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A Satisfying Ending, Indeed

Carol Highsmith, 1946. Library of Congress

This is Linda Allen in Amarillo, Tx for High Plains Radio Readers Fall Read Book Bytes.

Annie Proulx’s 2002 novel “That Old Ace in the Hole” is set within a specific place and span of time but the theme running through the story is timeless and universal.

Set in the fictional county and town of Woolybucket in the northeastern Texas panhandle, the slow burning plot centers around a young man trying to find and define his place in life. 25-year-old Bob Dollar has grown up in Denver living with his Uncle Tam after his parents abandoned him as a young child. When Bob takes a job as a site scout for a huge corporation called Global Pork Rind because any job will do, he’s amazed and quickly charmed by his remote territory.

Bob moves into the zero amenities bunkhouse of LaVon Fronk and works around the lack of electricity and running water to enjoy coffee on the sunrise facing porch and marvel at the clouds, the night sky and flat openness of the terrain.
His employment; however, is problematic. Global Pork Rind is in the business of producing pork units and looking for ranchers willing to give their long-held land over to massive commercial hog farms.

Bob is advised by his supervisor Mr. Ribeye Cluke to be quiet about why he’s arrived in the tiny town where any new person is bound to arouse suspicion, so he invents the ruse that he’s scouting prospective luxury home sites and begins to pay attention to learning the locals’ names and history in order to find someone, anyone willing to sell.

Proulx plays with the character and place names in That Old Ace in the Hole in a way that provides a satisfying element of humor in the novel.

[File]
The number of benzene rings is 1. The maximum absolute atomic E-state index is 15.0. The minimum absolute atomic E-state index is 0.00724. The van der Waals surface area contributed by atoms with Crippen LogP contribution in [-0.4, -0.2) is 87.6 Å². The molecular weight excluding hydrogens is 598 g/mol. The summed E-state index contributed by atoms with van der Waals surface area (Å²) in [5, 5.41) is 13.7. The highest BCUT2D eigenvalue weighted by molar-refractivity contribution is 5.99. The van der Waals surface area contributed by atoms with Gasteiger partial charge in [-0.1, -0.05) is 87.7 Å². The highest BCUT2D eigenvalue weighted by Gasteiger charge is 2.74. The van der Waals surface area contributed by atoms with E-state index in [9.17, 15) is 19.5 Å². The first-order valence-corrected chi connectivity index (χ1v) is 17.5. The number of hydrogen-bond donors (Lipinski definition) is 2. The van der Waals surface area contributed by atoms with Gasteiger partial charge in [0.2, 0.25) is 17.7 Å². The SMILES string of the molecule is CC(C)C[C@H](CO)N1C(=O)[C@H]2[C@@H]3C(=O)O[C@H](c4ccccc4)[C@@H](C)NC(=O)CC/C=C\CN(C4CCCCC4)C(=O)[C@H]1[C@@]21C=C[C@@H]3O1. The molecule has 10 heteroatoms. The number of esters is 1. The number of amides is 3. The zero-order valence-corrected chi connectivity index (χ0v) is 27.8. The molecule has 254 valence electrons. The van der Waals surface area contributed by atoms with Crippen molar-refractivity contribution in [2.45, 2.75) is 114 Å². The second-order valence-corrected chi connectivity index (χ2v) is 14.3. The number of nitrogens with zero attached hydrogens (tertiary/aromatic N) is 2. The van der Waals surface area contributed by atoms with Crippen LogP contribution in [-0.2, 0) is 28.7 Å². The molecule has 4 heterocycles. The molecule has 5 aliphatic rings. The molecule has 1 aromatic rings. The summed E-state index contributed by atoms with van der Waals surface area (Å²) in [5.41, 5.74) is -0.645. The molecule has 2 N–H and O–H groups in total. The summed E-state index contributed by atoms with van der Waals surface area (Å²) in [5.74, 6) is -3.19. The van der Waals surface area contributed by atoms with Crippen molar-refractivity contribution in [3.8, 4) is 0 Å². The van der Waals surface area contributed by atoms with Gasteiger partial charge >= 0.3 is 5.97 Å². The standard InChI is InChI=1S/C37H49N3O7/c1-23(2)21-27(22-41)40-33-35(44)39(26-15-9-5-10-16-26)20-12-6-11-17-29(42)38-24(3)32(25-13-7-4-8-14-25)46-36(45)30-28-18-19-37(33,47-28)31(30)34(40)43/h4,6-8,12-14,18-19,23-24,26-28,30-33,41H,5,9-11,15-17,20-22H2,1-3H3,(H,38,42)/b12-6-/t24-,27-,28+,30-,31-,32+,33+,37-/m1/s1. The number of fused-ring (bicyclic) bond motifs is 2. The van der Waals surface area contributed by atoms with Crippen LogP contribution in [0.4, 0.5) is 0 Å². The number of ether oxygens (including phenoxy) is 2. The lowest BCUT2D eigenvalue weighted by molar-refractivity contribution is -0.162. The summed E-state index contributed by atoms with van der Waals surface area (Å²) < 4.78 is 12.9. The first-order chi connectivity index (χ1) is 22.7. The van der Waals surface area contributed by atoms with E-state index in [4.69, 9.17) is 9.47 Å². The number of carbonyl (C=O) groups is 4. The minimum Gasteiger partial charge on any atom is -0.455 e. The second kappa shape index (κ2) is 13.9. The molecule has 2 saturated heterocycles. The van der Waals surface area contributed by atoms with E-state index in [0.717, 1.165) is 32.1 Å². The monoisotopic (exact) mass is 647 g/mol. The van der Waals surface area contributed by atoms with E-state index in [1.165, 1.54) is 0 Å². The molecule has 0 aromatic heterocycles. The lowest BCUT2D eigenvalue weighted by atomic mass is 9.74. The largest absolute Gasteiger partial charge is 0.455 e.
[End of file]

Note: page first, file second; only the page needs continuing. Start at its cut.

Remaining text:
Gaspirtz, CC BY-SA 3.0 , via Wikimedia Commons
Proulx plays with the character and place names in That Old Ace in the Hole in a way that provides a satisfying element of humor in the novel.

The character and place names in the book are wild and inventive and left me pondering what Ms. Proulx is suggesting and conveying with town names such as Cowboy Rose, Twospot and Struggle. Francis Scott Keyes-ter (Keister) is another satiric name as is Coolbreeze Fronk, the landlady’s son, and Brother Mesquite a cowboy monk and expert team roper. The names of actual towns including Borger, Pampa and Amarillo and well-known landowners are sprinkled in, providing a more defined sense of place.

Bob Dollar commences listening, absorbing and learning about local history, families and their relationships and development of devices that evolved ranch life such as barbed wire and windmills. The recent addition of factory hog farms is an unwelcome feature of the flat landscape and most ranchers want nothing to do with them.

This subtle narrative kept my interest using straightforward, stark language yet colorful, thought-provoking descriptive passages. Annie Proulx captured the essence of rural ranching communities and the tough, cantankerous characters holding on to the land and their fading lifestyle.

In the end young Bob realizes he’s found his place to deepen and realize his modest ambitions and gained the locals grudging respect for his tenacity and grit. A satisfying ending indeed.

This is Linda Allen for High Plains Radio Readers Book Club.

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